UCC minister calls to end stigma on World AIDS Day
United Church of Christ minister the Rev. Yvette Flunder shared a powerful message at the White House on World AIDS Day. Flunder doesn’t want humanity to stigmatize people with HIV/AIDS, nor does she want humanity to use religion to condemn or abandon those infected with the disease.
“We must learn and teach prevention,” Flunder told the gathering. “When stigmatism ends, so will the epidemic.”
Bishop Flunder, senior pastor of City of Refuge UCC, in San Francisco, was the keynote speaker during the White House’s commemoration of the 26th World AIDS Day, on Monday, Dec. 1. See Flunder’s full address here.
It was a day to discuss what has been done to fight the disease around the world, and also the work that remains ahead to eradicate the epidemic. World AIDS Day, observed each year since 1988, is a day set aside to build awareness and step-up the responses to the HIV/AIDS pandemic in both local communities and around the world.
“What is the real hindrance? After my nearly 30 years working in—and for people with—AIDS , I suggest it is and continues to be stigma,” Flunder said. “As fearful as some are about the Ebola epidemic, Ebola does not have attached to it the stigma that the AIDS epidemic has attached to it.”
To combat that, Flunder advocated for three literacies, or areas of awareness, related to the AIDS epidemic: sex literacy, theological literacy and justice literacy.
She called on those gathered, and those watching online, to help young people understand sexual literacy, and give them skills and knowledge about safe sex with honesty and without judgment. She asked people to harmonize their body and spirit, and to understand that a loving God created a loving body and loving spirit.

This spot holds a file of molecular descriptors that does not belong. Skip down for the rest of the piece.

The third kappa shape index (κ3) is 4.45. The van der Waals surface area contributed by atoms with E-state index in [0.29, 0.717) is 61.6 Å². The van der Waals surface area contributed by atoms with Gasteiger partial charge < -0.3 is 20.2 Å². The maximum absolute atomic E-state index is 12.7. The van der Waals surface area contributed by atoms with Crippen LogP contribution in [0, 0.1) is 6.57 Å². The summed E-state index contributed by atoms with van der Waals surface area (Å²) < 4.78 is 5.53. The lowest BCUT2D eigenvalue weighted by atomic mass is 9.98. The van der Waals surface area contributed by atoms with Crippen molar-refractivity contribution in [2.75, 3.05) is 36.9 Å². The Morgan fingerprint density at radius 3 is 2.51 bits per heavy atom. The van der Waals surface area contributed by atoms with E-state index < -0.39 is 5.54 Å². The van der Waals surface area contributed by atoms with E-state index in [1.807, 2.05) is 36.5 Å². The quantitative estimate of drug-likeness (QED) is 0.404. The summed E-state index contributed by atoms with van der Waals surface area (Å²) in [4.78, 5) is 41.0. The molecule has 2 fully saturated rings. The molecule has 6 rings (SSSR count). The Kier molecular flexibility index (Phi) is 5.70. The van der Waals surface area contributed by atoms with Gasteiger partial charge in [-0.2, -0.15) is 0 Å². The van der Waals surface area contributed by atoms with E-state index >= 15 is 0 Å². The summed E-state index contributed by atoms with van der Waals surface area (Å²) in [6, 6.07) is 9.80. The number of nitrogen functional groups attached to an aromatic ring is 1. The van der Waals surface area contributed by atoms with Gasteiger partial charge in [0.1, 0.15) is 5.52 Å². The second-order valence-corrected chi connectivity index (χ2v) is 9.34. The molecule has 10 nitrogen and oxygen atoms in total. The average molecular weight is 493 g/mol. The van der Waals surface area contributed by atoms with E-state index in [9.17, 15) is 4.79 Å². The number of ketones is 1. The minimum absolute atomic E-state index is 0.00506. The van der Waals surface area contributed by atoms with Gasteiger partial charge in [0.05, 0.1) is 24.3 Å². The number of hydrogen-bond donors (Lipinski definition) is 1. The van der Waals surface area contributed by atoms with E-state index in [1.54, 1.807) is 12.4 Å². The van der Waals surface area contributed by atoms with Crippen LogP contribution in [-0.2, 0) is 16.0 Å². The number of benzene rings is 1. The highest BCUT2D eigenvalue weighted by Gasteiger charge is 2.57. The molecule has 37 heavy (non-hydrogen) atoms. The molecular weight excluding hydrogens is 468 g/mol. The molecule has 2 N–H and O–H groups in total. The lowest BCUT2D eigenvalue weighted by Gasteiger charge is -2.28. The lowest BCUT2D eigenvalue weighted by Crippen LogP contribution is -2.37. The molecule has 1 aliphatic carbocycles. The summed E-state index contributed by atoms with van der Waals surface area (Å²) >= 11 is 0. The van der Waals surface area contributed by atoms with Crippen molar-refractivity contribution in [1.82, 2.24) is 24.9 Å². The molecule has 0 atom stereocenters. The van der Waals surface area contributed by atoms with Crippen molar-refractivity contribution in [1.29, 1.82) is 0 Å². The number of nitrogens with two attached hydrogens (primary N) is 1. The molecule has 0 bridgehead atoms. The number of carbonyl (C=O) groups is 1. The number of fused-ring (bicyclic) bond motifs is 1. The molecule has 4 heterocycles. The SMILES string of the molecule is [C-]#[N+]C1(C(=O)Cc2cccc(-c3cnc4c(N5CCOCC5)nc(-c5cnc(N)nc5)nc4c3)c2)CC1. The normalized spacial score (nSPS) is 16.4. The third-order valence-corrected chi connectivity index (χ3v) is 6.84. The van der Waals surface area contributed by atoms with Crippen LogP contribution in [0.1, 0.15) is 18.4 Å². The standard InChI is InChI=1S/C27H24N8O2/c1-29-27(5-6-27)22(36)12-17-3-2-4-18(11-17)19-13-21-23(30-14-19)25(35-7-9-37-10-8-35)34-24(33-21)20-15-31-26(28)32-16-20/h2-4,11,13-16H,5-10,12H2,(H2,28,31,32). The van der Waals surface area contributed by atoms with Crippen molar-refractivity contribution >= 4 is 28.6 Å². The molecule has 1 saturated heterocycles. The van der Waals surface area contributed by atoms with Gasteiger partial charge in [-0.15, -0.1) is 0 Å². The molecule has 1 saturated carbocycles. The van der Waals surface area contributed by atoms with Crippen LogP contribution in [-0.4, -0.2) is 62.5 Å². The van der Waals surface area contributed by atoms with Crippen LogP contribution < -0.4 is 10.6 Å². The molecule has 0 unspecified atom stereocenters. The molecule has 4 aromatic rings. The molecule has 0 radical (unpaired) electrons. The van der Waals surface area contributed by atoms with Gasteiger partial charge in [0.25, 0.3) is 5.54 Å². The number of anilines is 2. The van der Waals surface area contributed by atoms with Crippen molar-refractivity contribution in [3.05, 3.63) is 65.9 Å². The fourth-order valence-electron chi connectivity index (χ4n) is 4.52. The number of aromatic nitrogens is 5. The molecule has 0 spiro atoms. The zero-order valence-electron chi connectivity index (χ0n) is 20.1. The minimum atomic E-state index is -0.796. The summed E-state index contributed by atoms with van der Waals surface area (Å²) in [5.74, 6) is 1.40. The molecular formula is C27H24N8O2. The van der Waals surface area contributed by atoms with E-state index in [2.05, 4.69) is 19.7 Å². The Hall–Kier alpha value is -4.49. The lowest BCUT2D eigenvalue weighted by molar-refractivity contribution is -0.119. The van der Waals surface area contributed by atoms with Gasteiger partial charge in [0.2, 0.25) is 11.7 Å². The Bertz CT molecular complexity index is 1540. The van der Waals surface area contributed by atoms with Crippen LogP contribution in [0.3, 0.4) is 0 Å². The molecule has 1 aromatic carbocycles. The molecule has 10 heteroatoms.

“AIDS is still viewed by some as God’s given purge, to cleanse the community of an unwelcome population,” Flunder said. “Homophobia still kills, not just in violence against same-gender loving people, but in inequitable and tardy response by religion and society to AIDS epidemic.”
Flunder began her HIV/AIDS justice work when her former husband tested positive for the virus more than 20 year ago. Overwhelmed by a feeling of hopelessness, she suddenly felt a call to educate people about the virus, leading her down the path to eventually provide housing and primary care for people in the U.S. and in Mexico and calling for an end to the stigmatization of infected people—included members of the LGBT community.
“It’s been suggested to me that I am a heretic [for teaching what I teach in opposition to the majority belief in religion]. I am a heretic. There’s no question about it,” said Flunder, as the room responded with applause. “The same was said of Jesus when he healed a man on the Sabbath… The only difference between a heretic and a prophet is time.”
More facts, information and details on the UCC’s work against AIDS is available online.
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